Therapeutic cancer vaccination seeks to elicit activation of tumor-reactive T cells capable of recognizing tumor-associated antigens (TAAs) and eradicating malignant cells. Here, we present a cancer vaccination approach utilizing myeloid lineage reprogramming to directly convert cancer cells into tumor reprogrammed-antigen presenting cells (TR-APCs). Using syngeneic murine leukemia models, we demonstrate that TR-APCs acquire both myeloid phenotype and function, process and present endogenous TAAs, and potently stimulate TAA-specific CD4+ and CD8+ T cells. In vivo TR-APC induction elicits clonal expansion of cancer-specific T cells, establishes cancer-specific immune memory, and ultimately promotes leukemia eradication. We further show that both hematologic cancers and solid tumors, including sarcomas and carcinomas, are amenable to myeloid-lineage reprogramming into TR-APCs. Finally, we demonstrate the clinical applicability of this approach by generating TR-APCs from primary clinical specimens and stimulating autologous patient-derived T cells. Thus, TR-APCs represent a cancer vaccination therapeutic strategy with broad implications for clinical immuno-oncology.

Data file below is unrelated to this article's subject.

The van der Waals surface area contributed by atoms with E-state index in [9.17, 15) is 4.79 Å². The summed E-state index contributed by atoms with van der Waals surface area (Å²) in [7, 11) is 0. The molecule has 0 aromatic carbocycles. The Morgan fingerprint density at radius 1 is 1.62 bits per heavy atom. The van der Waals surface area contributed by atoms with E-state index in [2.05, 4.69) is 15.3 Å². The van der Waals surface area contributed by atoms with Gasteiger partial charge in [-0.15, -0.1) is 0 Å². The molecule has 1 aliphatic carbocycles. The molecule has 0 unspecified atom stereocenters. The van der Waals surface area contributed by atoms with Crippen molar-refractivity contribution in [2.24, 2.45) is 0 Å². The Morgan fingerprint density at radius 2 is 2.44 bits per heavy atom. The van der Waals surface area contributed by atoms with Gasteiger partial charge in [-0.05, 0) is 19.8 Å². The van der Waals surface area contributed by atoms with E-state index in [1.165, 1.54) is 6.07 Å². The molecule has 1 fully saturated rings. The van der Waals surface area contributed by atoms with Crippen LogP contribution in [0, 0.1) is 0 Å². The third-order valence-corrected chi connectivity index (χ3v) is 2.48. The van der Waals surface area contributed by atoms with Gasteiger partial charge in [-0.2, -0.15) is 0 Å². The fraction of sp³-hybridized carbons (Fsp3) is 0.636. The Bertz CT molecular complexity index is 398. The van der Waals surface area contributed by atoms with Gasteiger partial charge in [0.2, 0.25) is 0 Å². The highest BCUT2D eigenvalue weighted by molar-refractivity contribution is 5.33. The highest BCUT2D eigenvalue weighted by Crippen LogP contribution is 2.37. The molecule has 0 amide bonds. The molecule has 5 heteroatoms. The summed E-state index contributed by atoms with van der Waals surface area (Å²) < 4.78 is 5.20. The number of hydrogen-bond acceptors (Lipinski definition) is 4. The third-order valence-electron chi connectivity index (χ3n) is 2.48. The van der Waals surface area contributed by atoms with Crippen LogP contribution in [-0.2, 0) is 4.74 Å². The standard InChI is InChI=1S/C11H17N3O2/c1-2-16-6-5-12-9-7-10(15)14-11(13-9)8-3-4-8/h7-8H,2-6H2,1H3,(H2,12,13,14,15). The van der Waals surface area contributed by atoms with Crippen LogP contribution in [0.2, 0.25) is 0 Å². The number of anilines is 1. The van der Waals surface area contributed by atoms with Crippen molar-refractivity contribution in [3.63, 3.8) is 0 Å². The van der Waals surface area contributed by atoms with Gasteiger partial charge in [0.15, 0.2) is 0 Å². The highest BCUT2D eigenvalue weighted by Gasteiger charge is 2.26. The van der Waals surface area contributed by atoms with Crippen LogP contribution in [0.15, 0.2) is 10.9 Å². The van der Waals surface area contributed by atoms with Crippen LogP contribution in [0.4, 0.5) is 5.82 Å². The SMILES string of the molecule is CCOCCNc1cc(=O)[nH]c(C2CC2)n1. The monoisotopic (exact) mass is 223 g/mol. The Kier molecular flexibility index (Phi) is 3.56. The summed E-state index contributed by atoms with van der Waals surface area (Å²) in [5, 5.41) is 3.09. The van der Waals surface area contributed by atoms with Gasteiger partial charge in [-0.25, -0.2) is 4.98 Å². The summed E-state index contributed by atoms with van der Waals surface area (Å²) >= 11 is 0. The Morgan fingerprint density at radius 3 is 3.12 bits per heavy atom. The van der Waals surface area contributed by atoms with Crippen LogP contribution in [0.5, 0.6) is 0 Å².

View details for DOI 10.1158/2159-8290.CD-21-0502
View details for PubMedID 36856575